review for Journey Through the Past on AllMovie

Journey Through the Past (1972)
by Richie Unterberger review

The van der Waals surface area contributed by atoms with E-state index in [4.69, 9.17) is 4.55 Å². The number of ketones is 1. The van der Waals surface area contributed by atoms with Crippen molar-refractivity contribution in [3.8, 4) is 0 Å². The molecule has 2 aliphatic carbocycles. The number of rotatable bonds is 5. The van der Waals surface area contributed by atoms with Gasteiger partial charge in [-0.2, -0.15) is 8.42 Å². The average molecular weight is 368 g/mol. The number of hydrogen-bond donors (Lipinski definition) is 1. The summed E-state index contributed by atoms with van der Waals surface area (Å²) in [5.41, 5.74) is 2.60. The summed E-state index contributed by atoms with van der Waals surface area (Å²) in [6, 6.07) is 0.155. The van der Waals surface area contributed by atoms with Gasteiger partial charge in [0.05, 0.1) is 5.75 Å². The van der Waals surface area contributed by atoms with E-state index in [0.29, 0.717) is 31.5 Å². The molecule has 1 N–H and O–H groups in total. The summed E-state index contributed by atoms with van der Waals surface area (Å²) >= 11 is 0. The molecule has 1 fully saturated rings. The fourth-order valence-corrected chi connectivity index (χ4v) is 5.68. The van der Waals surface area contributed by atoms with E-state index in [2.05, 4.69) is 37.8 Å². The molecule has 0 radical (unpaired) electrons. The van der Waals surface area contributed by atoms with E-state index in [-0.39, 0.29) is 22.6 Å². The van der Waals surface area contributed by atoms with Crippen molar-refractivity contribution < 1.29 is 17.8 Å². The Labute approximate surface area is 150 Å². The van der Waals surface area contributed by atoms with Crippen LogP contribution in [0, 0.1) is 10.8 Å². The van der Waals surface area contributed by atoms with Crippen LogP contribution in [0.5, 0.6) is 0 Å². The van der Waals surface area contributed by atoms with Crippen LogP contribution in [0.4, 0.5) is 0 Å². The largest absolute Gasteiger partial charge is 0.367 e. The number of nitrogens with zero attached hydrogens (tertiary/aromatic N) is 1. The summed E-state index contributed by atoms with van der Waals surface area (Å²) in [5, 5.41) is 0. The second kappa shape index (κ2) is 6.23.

When Journey Through the Past came out in 1972, Neil Young's commercial stock couldn't have been any higher, as he was coming off both a #1 album (Harvest) and a #1 single ("Heart of Gold"). Even the most rabid Young fan, however, would have to admit that this self-directed debut film is at best a flawed experiment, and at worst something of a disaster. The backers of this film were likely hoping for something of a conventional rock documentary, mixing performance footage with backstage scenes and interviews. There's some of that here -- indeed, the scenes of Young performing on his own and as part of Crosby, Stills, Nash & Young and Buffalo Springfield are pretty exciting. Those clips, however, are interspersed with incomprehensible abstract surrealistic semi-fantasy sequences of a burnt-out mute "graduate" wandering around the desert and city streets; a driverless car moving aimlessly over a beach; period footage of Richard Nixon; and a bit with a nearly speechless Young and a woman drinking and smoking by the roadside that seems to have been deliberately placed in the film to irritate the viewer and drag the already hard-to-sit-through pace down like a lead weight. The problems go beyond the mix of great music with muddled would-be art moviemaking; the camerawork is sometimes shaky, and the dialogue (particularly in the pretty dull offstage scenes with Crosby, Stills, Nash & Young) is muffled and faint. Some images are so weird, if still ridiculous and meaningless, that they do stick with the viewer, like the part where Young dismantles an ancient car in a junkyard, or the one where black-hooded cross-bearing horsemen circle a beachside obelisk as creepy orchestral music blares on the soundtrack. Yet ultimately it's an inscrutable self-indulgent failure, and one which did actually do some short-term (though not permanent) damage to Young's career, though it didn't stop him from making more strange films received with a mixture of critical bewilderment and derision in the future.